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The Sister Dorothy Kazel Global Awareness Center


ursuline college On October 3, 1979, shortly before El Salvador erupted in a bloody civil war that would last for twelve years, Sister Dorothy Kazel wrote the following to her friend and former missionary co-worker, Sister Martha Owen:

We talked quite a bit today about what happens if something begins. And most of us feel we would want to stay here... We wouldn't want to just run out on the people... I thought I should say this to you because I don't want to say it to anyone else because I don't think she would understand. Anyway, my beloved friend, just know how I feel... If a day comes when others will have to understand, please explain.

The day that Dorothy so prophetically referred to in her letter did come on December 2, 1980, when she, lay missionary Jean Donovan, and Maryknoll Sisters Maura Clarke and Ita Ford were abducted, raped, and murdered execution style, by five members of the Salvadoran National Guard. Preaching the Gospel and ministering to the corporal and spiritual needs of the poor were the "crimes" the four women had "committed".

At the time of her murder, Dorothy had been a member of the Cleveland Diocesan Latin American Mission team for six years. Before her missionary ministry, Dorothy served two years as a counselor at Beaumont School (Cleveland Heights) and seven years as a business and religion teacher at Sacred Heart Academy (formerly located in East Cleveland). In addition to her counseling and teaching responsibilities, Dorothy also minstered to the poor and marginalized by volunteering at various social service agencies. Prior to her entrance into the Ursuline Sisters of Cleveland in 1960, Dorothy had taught third grade for one year. Friends, family members, and former students remember Dorothy as a joyful, fun-loving woman whose spirituality was firmly rooted in her great love for God and God's people.

In the years since her death, Dorothy has become a symbol of hope and healing in a world fraught with violence, injustice, and poverty. Her courageous testimony of what it means to fully live the Gospel has inspired countless North Americans to enter into the lives of the poor and their struggle for justice, to stand with them, to become a voice for them, and to become instruments of nonviolent love and truth.


Global Awareness Center


ursuline college The Sister Dorothy Kazel Center for Global Awareness of Peace and Justice Issues of the Ralph M. Besse Library of Ursuline College was established in 1985 to be housed in the Sister Dorothy Kazel Lounge on the main floor of the new library building. The Kazel Lounge is dedicated to the memory of Sr. Dorothy Kazel. The collection is designed to serve as a research center to promote the awareness of peace and justice for all people. The materials in the collection are intended to assist scholarly and active pursuits in the area of international relations. To learn more about Sr. Dorthy Kazel, we suggest the following library materials:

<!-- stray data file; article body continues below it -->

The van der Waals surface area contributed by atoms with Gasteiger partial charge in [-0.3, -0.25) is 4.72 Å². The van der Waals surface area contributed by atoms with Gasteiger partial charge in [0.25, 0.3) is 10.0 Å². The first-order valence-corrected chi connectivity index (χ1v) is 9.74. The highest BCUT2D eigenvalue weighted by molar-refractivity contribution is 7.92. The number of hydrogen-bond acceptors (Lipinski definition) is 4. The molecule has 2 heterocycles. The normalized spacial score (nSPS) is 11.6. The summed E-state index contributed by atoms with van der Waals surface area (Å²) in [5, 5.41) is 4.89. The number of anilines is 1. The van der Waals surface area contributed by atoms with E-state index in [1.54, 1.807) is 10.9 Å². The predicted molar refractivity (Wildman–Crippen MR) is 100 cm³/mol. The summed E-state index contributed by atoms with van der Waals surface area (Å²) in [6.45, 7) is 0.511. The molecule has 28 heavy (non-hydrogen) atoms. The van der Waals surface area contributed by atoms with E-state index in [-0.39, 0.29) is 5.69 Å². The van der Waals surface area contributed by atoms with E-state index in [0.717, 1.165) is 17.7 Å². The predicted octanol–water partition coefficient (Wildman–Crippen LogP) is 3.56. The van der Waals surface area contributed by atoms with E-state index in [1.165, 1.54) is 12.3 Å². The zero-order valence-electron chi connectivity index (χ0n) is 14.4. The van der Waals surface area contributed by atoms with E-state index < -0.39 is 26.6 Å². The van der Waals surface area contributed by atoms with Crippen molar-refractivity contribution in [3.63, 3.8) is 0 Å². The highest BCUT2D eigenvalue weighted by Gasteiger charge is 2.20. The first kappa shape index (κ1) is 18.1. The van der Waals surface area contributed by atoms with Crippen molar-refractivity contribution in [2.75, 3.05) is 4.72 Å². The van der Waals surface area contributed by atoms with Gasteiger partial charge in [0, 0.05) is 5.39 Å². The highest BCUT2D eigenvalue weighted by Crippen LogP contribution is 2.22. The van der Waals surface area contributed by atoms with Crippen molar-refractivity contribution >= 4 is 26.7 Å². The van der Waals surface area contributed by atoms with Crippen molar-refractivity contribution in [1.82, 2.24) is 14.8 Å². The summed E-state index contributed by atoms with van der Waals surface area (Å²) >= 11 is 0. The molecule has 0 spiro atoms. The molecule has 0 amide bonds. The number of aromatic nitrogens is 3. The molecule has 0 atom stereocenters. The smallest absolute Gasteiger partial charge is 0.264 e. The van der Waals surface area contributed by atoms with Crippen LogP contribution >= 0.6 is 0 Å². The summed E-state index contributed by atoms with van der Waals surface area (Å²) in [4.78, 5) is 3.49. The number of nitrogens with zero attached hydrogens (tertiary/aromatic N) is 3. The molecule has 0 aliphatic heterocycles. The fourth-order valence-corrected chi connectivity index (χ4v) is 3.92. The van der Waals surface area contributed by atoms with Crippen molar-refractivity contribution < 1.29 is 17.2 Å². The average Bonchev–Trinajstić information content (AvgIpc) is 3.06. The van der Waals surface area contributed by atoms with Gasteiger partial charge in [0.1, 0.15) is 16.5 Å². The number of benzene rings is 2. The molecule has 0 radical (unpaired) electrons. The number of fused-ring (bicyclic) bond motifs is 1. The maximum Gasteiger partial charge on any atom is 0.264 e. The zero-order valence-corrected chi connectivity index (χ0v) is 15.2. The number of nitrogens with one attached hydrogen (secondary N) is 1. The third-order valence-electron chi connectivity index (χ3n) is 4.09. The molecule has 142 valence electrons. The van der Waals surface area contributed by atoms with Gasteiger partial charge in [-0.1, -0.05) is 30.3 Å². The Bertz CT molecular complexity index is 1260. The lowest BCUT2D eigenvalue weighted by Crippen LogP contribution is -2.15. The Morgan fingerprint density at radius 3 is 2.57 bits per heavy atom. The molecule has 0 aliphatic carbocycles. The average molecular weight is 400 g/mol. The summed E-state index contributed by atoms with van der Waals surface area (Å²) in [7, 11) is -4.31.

BOOKS

  • Glavac, Cynthia, O.S.U. In the Fullness of Life: a Biography of Dorothy Kazel. Denville, New Jersey: Dimension Books, 1996.
  • Kazel, Dorothy Chapon. Alleluia: Sister Dorothy Kazel. Cleveland: Chapel Publications, 1987.
  • Partridge, Olivia. A Search for Justice: Research and Reflections on the Lives and Deaths of Four American Chruchwomen Killed in El Salvador. 1983.
  • Royal, Robert. The Catholic Martyrs of the Twentieth Century: A Comprehensive World History. New York: Crossroad Pub., 2000.

VIDEO

  • Justice and the Generals. New York: Gail Pellett Productions; Thirteen WNET, 2002.
  • Salvador: Sacrifices of Faith. Cleveland: New World Communications (WJW TV), 1996.

PERIODICAL ARTICLES

  • Dickey, Christopher. "Not Today, Not Tomorrow." Newsweek, v.132 (December 7, 1998) p.44.
  • Hendon, David W. "Notes on Church-State Affairs: El Salvador." Journal of Church and State, v.40 (Summer, 1998). p.713.
  • Hoesl, Marcella. "Reflection on the Life and Death of Maura Clarke, Ita Ford, Dorothy Kazel and Jean Donovan. Missiology, v.9 (Oct., 1981), pp.389-392.
  • Kazel, Dorothy Chapon. "Sister Dorothy Kazel: A Martyr Remembered." Our Sunday Visitor, v.19 (Dec., 1990), pp.10-21.
  • Wallis, Jim. "Remembering the Deaths of Four Missionaries in El Salvador." Sorjourners, v.19 (Dec., 1990), pp.10-21.
  • Zyromski, Pae McKean. "How to be a Living Alleluia: Easter Lessons from Dorothy Kazel. Cathechist, v.33. (March, 2000), n.p. (available in print).